“I think you could see on the first round, everyone stayed together in a pack, nobody wanted to take the lead,” she told ZDF regarding the snowfall. “It was a bit like a traffic jam on the autobahn (highway), stop and go. That was a new experience, but also fun to ski in a pack. Of course it was slower, but I just enjoyed it, the first real winter day. It’s nice if it’s all white every once in a while.”
Tiril Eckhoff of Norway used the second-fastest ski time of the day to earn fourth place, catching and outsprinting Maren Hammerschmidt of Germany on the final loop.
Susan Dunklee, the lone American starter, agreed with Dahlmeier’s assessment of the start.
“Conditions weren’t as challenging as they looked,” she wrote in an email. We got a lot of new snow last night, but the groomers packed it down very well. The new snow on top was slow, but I much rather have that than a deep slog through mush. I’ve never seen the women’s field take the first loop out so slowly. It felt like we were doing an OD. Nobody wanted to lead.”
For Canada’s Rosanna Crawford, the conditions were more challenging.
“I do struggle a bit in soft, fresh snow,” she wrote in an email. “I’m a big girl and it’s hard carrying that through soft snow! Skiing was really hard for me today, even though it’s been 7 days since I got to Europe I do find that I take a bit longer to get over jet lag, day 5 is usually good, which was the Individual. I tried really hard to stay on any pack that passed me, but just couldn’t.”
Crawford only found out she was racing 90 minutes before the race, since she was on the reserve list for the competition. But she had had a good idea that Kaisa Makarainen of Finland wasn’t starting, and then Franziska Preuss went out with a hairline fracture in her tailbone. She is out for at least one more weekend, perhaps more.
“I was pretty excited when I found out and had to tell my self to calm down about 3 times before I left for the venue!” Crawford wrote. “I looked at it like a nice surprise and a good opportunity to get some more points.”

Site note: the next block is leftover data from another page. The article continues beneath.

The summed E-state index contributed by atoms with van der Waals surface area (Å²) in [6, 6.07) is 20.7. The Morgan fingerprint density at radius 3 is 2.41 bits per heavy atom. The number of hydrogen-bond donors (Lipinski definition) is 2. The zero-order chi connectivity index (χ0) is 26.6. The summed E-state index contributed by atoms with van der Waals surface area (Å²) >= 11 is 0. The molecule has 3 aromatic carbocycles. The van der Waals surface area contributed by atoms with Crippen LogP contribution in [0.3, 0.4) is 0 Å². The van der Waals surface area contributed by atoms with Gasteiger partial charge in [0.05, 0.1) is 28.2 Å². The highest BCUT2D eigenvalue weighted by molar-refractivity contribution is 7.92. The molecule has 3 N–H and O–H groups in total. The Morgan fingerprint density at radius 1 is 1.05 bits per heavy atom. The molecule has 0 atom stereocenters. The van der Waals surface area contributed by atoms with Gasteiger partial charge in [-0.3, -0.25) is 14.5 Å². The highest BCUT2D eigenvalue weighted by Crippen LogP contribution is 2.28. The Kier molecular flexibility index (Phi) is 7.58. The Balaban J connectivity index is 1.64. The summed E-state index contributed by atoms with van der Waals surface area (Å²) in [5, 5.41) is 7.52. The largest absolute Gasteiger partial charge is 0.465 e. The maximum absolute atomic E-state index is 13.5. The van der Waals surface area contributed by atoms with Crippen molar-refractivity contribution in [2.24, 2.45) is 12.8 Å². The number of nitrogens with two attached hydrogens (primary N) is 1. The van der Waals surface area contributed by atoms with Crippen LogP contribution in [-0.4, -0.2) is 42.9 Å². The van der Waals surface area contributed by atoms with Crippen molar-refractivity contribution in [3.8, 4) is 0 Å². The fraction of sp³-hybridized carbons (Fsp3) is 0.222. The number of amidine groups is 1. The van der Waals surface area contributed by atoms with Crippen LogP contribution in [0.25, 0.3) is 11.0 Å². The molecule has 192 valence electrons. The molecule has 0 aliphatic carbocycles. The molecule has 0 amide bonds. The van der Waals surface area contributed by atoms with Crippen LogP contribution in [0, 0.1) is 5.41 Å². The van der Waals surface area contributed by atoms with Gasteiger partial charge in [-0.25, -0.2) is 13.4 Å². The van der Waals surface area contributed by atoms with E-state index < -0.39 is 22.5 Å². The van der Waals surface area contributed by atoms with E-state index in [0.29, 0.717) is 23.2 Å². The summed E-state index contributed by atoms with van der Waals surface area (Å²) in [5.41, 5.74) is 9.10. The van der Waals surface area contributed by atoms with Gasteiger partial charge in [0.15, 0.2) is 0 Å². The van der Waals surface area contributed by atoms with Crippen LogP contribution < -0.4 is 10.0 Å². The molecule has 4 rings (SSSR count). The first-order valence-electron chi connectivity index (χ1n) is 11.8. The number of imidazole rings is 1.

Crawford had only a single miss, coming in the last shooting bout. Despite that, she finished 19th, +2:16.5.
“Roddy [Ward, Crawford’s coach] and I chatted a bit about how lane 30 was with the wind compared to the other lanes, so that was on my mind for the race,” she wrote. “I didn’t have to make any corrections though and my prone hits were solid… I think [the tough skiing] allowed me to be more calm in the range, because I knew that today was not a top 10 day. Shooting felt easy today and that showed with my shooting speed. It was fun to leave the range in 1st after the first prone, but I knew it wouldn’t last!”
Dunklee had a tough day on the range, hitting the penalty loop six times. She finished the day in 22nd, +2:40.7.
“My physical shape feels good and we had great equipment today, but I can’t expect to stay in the mix with six misses,” she wrote. “Going forward I’ll be looking to find that good feeling on the range again like I had last week. It’s there, I know it is.”
Both North Americans hope they can improve their performances for Sunday’s relay, the final competitions before the World Cup moves to Antholz, Italy.
“Looking forward to tomorrows relay and hopefully my legs will fell better,” Crawford wrote.
Chelsea Little is FasterSkier's Editor-At-Large. A former racer at Ford Sayre, Dartmouth College and the Craftsbury Green Racing Project, she is a PhD candidate in aquatic ecology in the @Altermatt_lab at Eawag, the Swiss Federal Institute of Aquatic Science and Technology in Zurich, Switzerland. You can follow her on twitter @ChelskiLittle.